Today, the communal lifestyles of Jews are evolving and changing unlike anything in the last several centuries. Many synagogues and community centers are scrambling to figure out how to connect to a younger generation that is more transient and globally minded than ever before.
This week I had the great privilege of joining New Yorkers of every stripe to come together and address the profound, human needs left by Hurricane Sandy's aftermath. As we carried supplies to stranded residents, I carried with me images from this week's Torah portion.
Between phone calls with colleagues, photos and new reports, and live Twitter and Facebook feeds, I felt I had entered the fourth dimension and was personally in the heart of Sandy's path as it thundered up the coast and pounded the northeast. But I wasn't.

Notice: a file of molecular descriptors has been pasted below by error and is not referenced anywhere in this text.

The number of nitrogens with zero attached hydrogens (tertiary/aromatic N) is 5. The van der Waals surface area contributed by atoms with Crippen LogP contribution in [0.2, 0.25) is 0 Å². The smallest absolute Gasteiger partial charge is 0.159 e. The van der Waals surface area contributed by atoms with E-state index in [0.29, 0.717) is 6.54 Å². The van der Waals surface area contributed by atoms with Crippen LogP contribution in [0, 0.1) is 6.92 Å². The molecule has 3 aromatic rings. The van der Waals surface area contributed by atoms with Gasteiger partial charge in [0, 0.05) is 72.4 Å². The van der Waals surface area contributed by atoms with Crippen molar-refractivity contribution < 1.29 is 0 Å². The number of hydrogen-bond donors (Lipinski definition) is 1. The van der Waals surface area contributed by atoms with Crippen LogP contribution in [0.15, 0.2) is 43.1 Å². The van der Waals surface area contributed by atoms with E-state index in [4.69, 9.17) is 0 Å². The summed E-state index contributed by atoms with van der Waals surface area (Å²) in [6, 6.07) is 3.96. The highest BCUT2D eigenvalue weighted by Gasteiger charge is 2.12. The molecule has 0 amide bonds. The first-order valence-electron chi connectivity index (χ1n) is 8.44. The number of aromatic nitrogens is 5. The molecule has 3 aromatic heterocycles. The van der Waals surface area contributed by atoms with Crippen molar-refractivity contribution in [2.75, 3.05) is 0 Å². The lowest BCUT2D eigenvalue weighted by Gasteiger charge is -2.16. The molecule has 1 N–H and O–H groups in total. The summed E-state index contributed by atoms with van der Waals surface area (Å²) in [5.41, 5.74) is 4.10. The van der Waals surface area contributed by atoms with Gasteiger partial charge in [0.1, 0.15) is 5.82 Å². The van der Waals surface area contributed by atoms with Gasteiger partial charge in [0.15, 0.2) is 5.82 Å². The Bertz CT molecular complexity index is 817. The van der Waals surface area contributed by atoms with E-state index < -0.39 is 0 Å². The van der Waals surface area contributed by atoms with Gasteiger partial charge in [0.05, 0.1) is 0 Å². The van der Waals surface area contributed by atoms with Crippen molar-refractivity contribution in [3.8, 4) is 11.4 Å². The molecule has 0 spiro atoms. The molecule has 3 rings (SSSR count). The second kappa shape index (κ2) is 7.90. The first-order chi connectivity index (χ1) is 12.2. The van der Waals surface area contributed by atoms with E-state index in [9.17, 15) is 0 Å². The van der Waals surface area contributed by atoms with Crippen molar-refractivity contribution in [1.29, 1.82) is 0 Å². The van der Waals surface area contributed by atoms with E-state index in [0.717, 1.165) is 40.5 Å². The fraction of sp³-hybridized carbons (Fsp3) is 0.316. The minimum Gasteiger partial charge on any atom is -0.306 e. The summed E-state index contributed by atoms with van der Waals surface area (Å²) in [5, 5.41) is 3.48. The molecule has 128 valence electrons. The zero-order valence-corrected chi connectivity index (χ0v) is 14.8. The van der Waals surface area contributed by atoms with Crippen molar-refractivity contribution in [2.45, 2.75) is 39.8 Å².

Now is one of the best periods of my life. I'm harvesting so much of what I sowed in the world.
And yet, when I look in the mirror before I put on my public face, I view this slightly stooped old man with wrinkles.
It is impossible for Jews to forget our heritage as victims of another Egyptian tyrant -- the Pharoah whose reliance on brute force was overthrown when the Israelite slaves managed to escape from Egypt some 3,000 years ago.
On the fifth and sixth days of Hanukah, Rabbis for Human Rights will hold its biennial conference. At this conference, rabbis, lay leaders, and Jews of all backgrounds will learn about pressing human rights abuses.